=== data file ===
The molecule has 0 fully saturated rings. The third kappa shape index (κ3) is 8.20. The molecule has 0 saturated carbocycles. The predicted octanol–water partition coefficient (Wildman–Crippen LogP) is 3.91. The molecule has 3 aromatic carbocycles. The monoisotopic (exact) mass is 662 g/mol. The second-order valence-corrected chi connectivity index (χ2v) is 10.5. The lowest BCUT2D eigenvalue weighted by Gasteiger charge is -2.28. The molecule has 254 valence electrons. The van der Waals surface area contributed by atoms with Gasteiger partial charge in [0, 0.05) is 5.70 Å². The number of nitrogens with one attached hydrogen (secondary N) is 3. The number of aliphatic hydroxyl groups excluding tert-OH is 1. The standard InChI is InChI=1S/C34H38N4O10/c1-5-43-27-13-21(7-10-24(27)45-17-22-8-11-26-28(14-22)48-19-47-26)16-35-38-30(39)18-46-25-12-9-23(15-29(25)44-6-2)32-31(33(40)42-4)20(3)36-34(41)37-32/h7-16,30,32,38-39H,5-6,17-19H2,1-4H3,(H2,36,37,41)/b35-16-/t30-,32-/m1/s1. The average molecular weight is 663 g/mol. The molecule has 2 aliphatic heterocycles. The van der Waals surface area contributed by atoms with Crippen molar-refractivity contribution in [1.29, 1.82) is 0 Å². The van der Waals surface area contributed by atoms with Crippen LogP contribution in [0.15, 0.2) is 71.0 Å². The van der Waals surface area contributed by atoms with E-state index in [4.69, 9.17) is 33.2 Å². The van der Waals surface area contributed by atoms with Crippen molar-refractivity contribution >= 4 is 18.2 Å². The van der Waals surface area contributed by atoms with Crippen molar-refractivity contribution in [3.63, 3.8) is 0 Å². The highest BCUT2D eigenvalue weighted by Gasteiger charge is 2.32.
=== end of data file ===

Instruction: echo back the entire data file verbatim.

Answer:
The molecule has 0 fully saturated rings. The third kappa shape index (κ3) is 8.20. The molecule has 0 saturated carbocycles. The predicted octanol–water partition coefficient (Wildman–Crippen LogP) is 3.91. The molecule has 3 aromatic carbocycles. The monoisotopic (exact) mass is 662 g/mol. The second-order valence-corrected chi connectivity index (χ2v) is 10.5. The lowest BCUT2D eigenvalue weighted by Gasteiger charge is -2.28. The molecule has 254 valence electrons. The van der Waals surface area contributed by atoms with Gasteiger partial charge in [0, 0.05) is 5.70 Å². The number of nitrogens with one attached hydrogen (secondary N) is 3. The number of aliphatic hydroxyl groups excluding tert-OH is 1. The standard InChI is InChI=1S/C34H38N4O10/c1-5-43-27-13-21(7-10-24(27)45-17-22-8-11-26-28(14-22)48-19-47-26)16-35-38-30(39)18-46-25-12-9-23(15-29(25)44-6-2)32-31(33(40)42-4)20(3)36-34(41)37-32/h7-16,30,32,38-39H,5-6,17-19H2,1-4H3,(H2,36,37,41)/b35-16-/t30-,32-/m1/s1. The average molecular weight is 663 g/mol. The molecule has 2 aliphatic heterocycles. The van der Waals surface area contributed by atoms with Crippen molar-refractivity contribution in [1.29, 1.82) is 0 Å². The van der Waals surface area contributed by atoms with Crippen LogP contribution in [0.15, 0.2) is 71.0 Å². The van der Waals surface area contributed by atoms with E-state index in [4.69, 9.17) is 33.2 Å². The van der Waals surface area contributed by atoms with Crippen molar-refractivity contribution >= 4 is 18.2 Å². The van der Waals surface area contributed by atoms with Crippen molar-refractivity contribution in [3.63, 3.8) is 0 Å². The highest BCUT2D eigenvalue weighted by Gasteiger charge is 2.32.